This year, MasterChef Australia is achieving something almost unheard of in reality TV: its own redemption story.
After 10 straight years, the original was beginning to fall out of favour with fans; the format was becoming repetitive and the challenges increasingly divorced from the show's humble 'home-cooks-battle-it-out' beginnings.
Then 2019 brought a hugely unpopular plot twist: the restaurant company owned by judge George Calombaris admitted it had underpaid staff more than $7.83 million.
Fans and unions called for his sacking, but Network 10 stood by him. With the scandal still swirling, Calombaris and fellow judges, Matt Preston and Gary Mehigan, walked away amid rumours they'd failed to secure a 40 per cent bump in their already sizeable salaries.
Watch: Just one reason why Melissa Leong is the best thing to happen to MasterChef.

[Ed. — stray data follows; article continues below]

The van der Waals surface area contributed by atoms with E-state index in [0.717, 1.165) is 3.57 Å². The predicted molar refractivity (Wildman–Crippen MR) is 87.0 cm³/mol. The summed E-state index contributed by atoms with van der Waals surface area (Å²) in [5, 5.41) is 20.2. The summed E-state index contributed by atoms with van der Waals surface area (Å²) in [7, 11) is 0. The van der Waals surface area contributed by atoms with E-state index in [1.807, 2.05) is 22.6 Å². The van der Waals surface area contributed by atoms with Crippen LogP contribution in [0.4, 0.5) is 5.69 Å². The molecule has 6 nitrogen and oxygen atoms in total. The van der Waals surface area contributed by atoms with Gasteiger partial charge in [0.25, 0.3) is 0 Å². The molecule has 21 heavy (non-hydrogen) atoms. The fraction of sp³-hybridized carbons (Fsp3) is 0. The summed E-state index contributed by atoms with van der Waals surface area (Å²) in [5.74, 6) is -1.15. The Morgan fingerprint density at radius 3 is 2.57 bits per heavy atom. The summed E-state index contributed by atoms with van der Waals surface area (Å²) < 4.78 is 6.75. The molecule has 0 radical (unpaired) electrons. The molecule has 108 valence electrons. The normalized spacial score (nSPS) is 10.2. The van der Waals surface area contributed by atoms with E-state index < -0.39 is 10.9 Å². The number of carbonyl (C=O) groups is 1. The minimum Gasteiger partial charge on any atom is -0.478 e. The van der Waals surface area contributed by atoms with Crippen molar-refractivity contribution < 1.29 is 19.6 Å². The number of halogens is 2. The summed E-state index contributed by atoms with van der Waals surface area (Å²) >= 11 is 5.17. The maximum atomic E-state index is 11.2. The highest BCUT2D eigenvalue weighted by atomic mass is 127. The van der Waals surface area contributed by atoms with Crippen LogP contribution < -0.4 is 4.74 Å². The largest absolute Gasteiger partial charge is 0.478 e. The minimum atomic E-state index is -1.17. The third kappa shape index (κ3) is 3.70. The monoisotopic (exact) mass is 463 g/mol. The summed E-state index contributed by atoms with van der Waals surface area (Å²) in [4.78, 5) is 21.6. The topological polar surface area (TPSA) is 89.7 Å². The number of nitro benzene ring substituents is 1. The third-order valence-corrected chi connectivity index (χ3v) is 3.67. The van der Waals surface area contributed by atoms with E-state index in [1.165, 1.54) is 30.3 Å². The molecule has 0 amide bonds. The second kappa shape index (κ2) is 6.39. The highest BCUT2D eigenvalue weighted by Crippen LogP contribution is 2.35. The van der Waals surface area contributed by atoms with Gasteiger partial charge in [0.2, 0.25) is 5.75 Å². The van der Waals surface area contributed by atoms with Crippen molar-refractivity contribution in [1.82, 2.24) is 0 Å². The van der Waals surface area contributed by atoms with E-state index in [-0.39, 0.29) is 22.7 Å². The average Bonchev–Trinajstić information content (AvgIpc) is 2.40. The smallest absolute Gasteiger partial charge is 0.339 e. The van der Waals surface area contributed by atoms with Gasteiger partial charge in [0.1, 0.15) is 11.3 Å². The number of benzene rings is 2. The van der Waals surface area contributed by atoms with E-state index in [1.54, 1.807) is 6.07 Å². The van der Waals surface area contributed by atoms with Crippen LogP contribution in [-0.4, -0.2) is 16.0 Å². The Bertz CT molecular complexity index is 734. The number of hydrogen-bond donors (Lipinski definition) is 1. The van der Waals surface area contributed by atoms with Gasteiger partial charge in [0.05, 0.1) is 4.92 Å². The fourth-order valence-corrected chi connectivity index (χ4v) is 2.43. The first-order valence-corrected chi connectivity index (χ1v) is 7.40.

There was little doubt that the success of the next volume would be overwhelmingly dependent on one thing: their replacements.
And despite fickle audiences, the strength of streaming services and a fast-tiring format, here we are.
MasterChef: Back to Win is drawing ratings in excess of one million metro viewers, and the new judges are forging fanbases that rival the popular former contestants that returned to compete (think Poh Ling Yeow, Hayden Quinn, Reynold Poernomo).
There's Restaurant Orana's three-hatted, vest-loving chef Jock Zonfrillo, and former-contestant-done-good Andy "crackin' plate of food" Allen. But the real hero of this redemption story is Melissa Leong.
The Sydney-born food writer and first-generation Singaporean-Australian is the first woman and person of colour on the show's judging panel; a milestone worth celebrating in the homogenous industries of food and Australian commercial television.